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How is Common Core Better?

I’m sure there have been standardized tests since the dawn of, I don’t know, time maybe. I’ve read accounts of essays given to the students of Socrates. I’m sure there were tests given to young apprentices in their trade before they could venture out on their own. It wasn’t until the Industrial Revolution that these examinations were a great way to test large numbers of people in a short amount of time.

We’ve all grown up sitting at our desk for four hours with a kitchen timer set to 20 minute intervals coloring in our bubbles with No.2 pencils. Nothing else will do. And you better have three or four ready because there’s no getting up to sharpen them during the test.  And put your head down if you finish early because there’s no talking, no moving, no anything except that exam. I remember it quite well.

But in my day (yes, I said it…no, I’m not THAT old), I remember my standardized tests happened one or two days out of the year. And in my schools, they didn’t teach the test. Although, maybe I had it different from most folks. I attended DoD (Department of Defense) schools up until the end of 9th grade. But we still had the same standardized tests that those in the public realm did.

It wasn’t until I joined the public education system did I see exactly how sheltered I was. My fellow students were writing exactly like they spoke. And we were still learning what a noun and verb were in the 12th grade. Seriously, WTF?! But I digress…

Back to standardized tests. We had them in the DoD schools. And we had them in Public Schools. Then, there was the ASVAB, the military entrance exam. And of course the SAT. Even back then when I was taking these tests, I never understood how they (they being those grading and placing) could determine how smart I was based on my test scores. Because I suffered test anxiety, my tests usually were lower than my overall grades. I never agreed with their strict usage. Don’t judge me on my number. I’m more than that. My knowledge and understanding is greater than that. I am capable of learning greater things. You place a number, label me, and you limit me.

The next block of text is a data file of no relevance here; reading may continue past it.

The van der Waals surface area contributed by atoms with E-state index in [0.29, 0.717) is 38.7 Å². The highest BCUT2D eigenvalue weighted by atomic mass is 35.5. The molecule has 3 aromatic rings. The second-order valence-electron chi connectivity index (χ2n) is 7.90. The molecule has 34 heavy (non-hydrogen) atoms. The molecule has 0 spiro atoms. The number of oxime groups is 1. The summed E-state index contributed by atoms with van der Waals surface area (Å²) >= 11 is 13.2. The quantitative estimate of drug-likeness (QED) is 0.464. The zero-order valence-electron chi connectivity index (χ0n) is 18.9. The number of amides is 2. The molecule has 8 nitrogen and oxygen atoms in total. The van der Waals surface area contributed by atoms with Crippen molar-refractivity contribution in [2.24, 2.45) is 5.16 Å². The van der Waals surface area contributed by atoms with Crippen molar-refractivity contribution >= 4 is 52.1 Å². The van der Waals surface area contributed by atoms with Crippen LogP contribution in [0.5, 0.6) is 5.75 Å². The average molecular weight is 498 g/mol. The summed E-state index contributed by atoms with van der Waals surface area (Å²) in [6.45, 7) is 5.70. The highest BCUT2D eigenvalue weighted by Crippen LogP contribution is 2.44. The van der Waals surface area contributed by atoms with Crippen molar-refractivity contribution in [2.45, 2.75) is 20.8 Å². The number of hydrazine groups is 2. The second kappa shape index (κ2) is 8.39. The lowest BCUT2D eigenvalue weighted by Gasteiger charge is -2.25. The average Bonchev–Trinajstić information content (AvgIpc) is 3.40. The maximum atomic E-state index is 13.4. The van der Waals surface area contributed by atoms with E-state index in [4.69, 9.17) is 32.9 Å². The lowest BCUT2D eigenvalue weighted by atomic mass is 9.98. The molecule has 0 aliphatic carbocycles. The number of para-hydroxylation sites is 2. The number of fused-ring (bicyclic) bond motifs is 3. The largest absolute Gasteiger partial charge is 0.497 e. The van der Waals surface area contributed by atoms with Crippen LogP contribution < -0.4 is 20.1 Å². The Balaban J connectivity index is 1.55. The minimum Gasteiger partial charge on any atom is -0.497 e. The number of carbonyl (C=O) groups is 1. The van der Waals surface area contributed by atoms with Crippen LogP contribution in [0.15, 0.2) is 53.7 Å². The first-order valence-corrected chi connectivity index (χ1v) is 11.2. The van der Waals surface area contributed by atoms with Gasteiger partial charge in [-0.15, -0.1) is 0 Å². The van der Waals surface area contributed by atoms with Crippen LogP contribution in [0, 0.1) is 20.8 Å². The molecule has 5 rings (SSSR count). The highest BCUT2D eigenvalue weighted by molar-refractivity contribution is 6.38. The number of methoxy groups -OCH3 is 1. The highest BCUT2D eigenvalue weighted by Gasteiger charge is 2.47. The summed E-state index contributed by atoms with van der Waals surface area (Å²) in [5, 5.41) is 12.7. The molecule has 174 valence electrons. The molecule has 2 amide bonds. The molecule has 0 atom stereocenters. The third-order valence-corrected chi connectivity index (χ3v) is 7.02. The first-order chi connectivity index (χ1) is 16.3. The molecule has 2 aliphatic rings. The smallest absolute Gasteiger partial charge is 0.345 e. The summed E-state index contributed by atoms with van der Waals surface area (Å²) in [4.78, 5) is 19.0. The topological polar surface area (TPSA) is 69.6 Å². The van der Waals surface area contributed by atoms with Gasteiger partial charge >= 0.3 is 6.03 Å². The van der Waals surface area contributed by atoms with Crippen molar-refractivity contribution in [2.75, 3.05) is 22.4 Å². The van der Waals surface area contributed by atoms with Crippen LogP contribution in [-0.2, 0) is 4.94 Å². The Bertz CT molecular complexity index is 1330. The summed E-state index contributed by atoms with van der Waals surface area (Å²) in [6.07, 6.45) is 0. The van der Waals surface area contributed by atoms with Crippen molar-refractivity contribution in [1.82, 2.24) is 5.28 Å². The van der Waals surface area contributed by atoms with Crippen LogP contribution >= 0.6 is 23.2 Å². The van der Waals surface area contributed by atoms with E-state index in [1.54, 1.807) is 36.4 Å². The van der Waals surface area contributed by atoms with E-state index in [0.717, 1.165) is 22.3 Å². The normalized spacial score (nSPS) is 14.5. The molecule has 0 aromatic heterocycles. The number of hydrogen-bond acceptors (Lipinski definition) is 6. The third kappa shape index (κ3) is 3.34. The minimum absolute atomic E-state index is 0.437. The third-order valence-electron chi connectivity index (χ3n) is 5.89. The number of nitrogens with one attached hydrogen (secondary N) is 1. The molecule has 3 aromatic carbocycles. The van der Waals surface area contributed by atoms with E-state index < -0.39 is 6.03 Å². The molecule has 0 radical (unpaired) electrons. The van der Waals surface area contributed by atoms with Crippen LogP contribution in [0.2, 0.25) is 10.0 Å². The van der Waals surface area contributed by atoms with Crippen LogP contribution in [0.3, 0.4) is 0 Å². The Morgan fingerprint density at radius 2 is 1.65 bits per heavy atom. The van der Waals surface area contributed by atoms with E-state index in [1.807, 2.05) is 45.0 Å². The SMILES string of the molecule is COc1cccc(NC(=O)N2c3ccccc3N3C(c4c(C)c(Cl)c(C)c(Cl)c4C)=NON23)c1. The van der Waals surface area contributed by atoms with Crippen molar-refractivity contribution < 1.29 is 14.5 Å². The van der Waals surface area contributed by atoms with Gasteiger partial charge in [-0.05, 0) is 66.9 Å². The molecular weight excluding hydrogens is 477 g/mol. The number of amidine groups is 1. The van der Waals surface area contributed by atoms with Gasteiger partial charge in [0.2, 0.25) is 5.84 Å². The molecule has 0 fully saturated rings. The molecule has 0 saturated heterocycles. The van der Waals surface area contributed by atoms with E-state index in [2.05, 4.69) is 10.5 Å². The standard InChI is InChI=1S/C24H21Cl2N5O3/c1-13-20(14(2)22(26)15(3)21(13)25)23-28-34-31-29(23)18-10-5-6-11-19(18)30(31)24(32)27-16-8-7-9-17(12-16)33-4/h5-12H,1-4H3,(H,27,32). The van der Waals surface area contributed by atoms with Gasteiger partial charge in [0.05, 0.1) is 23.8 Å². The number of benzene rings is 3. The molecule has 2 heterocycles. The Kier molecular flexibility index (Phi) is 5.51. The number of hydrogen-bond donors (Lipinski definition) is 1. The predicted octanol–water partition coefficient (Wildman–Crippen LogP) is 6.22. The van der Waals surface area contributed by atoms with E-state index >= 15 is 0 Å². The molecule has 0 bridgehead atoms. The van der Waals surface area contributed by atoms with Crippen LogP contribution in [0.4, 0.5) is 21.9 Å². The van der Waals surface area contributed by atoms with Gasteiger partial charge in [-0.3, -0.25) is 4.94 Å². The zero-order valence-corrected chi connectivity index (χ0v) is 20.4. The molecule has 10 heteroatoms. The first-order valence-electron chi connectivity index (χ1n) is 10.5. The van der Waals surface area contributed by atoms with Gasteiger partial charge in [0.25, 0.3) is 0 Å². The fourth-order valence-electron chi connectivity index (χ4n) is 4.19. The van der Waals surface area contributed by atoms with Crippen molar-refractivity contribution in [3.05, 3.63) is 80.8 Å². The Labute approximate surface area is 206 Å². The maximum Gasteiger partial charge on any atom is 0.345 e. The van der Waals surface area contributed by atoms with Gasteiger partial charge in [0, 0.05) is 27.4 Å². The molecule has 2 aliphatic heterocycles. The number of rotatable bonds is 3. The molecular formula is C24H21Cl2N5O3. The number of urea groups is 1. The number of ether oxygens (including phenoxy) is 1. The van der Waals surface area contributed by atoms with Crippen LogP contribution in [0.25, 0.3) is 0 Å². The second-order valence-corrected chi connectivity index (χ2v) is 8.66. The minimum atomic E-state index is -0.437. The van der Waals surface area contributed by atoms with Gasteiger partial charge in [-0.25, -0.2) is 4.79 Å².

These tests have been far from my mind over the years. It wasn’t until I had my own child who entered the school system did I start to notice what was going on…still…to a greater extent than I’ve ever remembered. We were determined to take an active role in our son’s education. If we couldn’t afford a private school, then we were darned sure we were going to supplement. Over the last four years, I’ve noticed a trend in the worksheets he brings home. All of them are pulled from an FCAT workbook. Now, they have a second workbook geared towards the PARCC. Everything they do, they teach the test.

My son was reading and writing on his own by three. We began teaching his times tables in kindergarten and carried through to the first grade. We taught him fractions in 2nd. He is advanced is so many ways. But the school limits him, holds him back. I’m sick of it.

He was told not to use cursive because it’s not taught and not fair to the other children who can’t read it.
He was told not to use multiplication to find his answers because they haven’t learned it yet and it’s not fair to the other students.
He was told not to use the lowest common denominator because they haven’t learned it yet, nor did they ever that I’ve seen, and it’s not fair to the other students.
He was told he could not read or check out books from the library that were above his grade level, even though he’s reading (and comprehending) at 4 grades above his.
His Advanced teachers have been limited to what they can teach (no more teaching outside the book) because it’s more than what is required. 

Einstein said, “The true sign of intelligence is not knowledge but imagination.” How is this conducive to a proper education? How does this encourage children to learn? All I see it doing is stifling, brainwashing our children into being the mindless drones our government wants (NEEDS) so they can remain in power.

Yesterday, our son came home and told us that it took his teacher 45 minutes to go over two questions. They missed their entire recess period. And when we all went over the questions at home, the way we learned and the way we taught him, he had those two done in less than two minutes.

I posted this picture last school year on my Facebook page, before Common Core was introduced into our elementary state standards.
TheNewMath
I was afraid then. I even saw the building blocks when his math problems were expressed in block columns (like the lower part of that screen with all the x’s). Just ridiculous.

I became hopeful when there were measures going to our State Legislature to, at a minimum, delay the implementation of the CC standard. But it has been in the works for the last five years. But it still was allowed through. Florida is part of 46 other states who’ve already adopted the deal, based off bribery (No Child Left Behind waiver and Stimulus money) mostly and without parents knowledge or even a chance to vote. Our taxes go to funding this initiative yet we have no say in the matter. They just took the money given by the federal government and ran with it. And now, all the money is gone, and they still don’t have the computers necessary to administer the tests, the tests and full curriculum aren’t even ready, and the teachers aren’t fully educated in the process. I’ve spoken with several local teachers and they are not happy with the Common Core either. There is a movement of teachers to get rid of it. But the problem is, control has been removed at the local level.